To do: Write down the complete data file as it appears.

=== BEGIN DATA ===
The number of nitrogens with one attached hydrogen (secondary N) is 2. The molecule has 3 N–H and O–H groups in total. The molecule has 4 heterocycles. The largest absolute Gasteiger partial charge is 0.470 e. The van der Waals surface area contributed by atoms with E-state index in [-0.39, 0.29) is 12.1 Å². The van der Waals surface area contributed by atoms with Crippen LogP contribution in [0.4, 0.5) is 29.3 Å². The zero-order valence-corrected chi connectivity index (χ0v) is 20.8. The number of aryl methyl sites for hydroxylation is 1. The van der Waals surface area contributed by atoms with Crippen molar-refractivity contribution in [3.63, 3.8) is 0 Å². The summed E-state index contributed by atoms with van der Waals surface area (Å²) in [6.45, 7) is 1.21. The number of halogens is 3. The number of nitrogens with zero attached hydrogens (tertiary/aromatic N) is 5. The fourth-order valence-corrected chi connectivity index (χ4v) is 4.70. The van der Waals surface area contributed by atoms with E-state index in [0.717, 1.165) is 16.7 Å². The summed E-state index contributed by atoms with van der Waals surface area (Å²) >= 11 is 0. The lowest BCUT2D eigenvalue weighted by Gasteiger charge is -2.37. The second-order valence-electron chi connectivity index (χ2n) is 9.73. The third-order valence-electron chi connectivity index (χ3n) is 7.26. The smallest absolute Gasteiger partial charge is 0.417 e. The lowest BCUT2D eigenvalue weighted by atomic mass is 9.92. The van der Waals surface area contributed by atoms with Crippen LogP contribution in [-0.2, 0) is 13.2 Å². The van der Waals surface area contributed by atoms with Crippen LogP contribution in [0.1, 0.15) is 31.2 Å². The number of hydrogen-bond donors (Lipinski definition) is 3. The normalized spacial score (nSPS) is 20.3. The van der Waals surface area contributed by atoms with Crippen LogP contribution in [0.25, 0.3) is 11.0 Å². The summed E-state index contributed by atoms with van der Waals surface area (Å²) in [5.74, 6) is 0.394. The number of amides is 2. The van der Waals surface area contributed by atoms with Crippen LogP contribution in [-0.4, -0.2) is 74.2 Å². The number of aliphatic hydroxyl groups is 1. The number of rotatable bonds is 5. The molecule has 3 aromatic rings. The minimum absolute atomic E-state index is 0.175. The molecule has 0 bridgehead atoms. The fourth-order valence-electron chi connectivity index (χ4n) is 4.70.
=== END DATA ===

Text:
The number of nitrogens with one attached hydrogen (secondary N) is 2. The molecule has 3 N–H and O–H groups in total. The molecule has 4 heterocycles. The largest absolute Gasteiger partial charge is 0.470 e. The van der Waals surface area contributed by atoms with E-state index in [-0.39, 0.29) is 12.1 Å². The van der Waals surface area contributed by atoms with Crippen LogP contribution in [0.4, 0.5) is 29.3 Å². The zero-order valence-corrected chi connectivity index (χ0v) is 20.8. The number of aryl methyl sites for hydroxylation is 1. The van der Waals surface area contributed by atoms with Crippen molar-refractivity contribution in [3.63, 3.8) is 0 Å². The summed E-state index contributed by atoms with van der Waals surface area (Å²) in [6.45, 7) is 1.21. The number of halogens is 3. The number of nitrogens with zero attached hydrogens (tertiary/aromatic N) is 5. The fourth-order valence-corrected chi connectivity index (χ4v) is 4.70. The van der Waals surface area contributed by atoms with E-state index in [0.717, 1.165) is 16.7 Å². The summed E-state index contributed by atoms with van der Waals surface area (Å²) >= 11 is 0. The lowest BCUT2D eigenvalue weighted by Gasteiger charge is -2.37. The second-order valence-electron chi connectivity index (χ2n) is 9.73. The third-order valence-electron chi connectivity index (χ3n) is 7.26. The smallest absolute Gasteiger partial charge is 0.417 e. The lowest BCUT2D eigenvalue weighted by atomic mass is 9.92. The van der Waals surface area contributed by atoms with Crippen LogP contribution in [-0.2, 0) is 13.2 Å². The van der Waals surface area contributed by atoms with Crippen LogP contribution in [0.1, 0.15) is 31.2 Å². The number of hydrogen-bond donors (Lipinski definition) is 3. The normalized spacial score (nSPS) is 20.3. The van der Waals surface area contributed by atoms with Crippen LogP contribution in [0.25, 0.3) is 11.0 Å². The summed E-state index contributed by atoms with van der Waals surface area (Å²) in [5.74, 6) is 0.394. The number of amides is 2. The van der Waals surface area contributed by atoms with Crippen LogP contribution in [-0.4, -0.2) is 74.2 Å². The number of aliphatic hydroxyl groups is 1. The number of rotatable bonds is 5. The molecule has 3 aromatic rings. The minimum absolute atomic E-state index is 0.175. The molecule has 0 bridgehead atoms. The fourth-order valence-electron chi connectivity index (χ4n) is 4.70.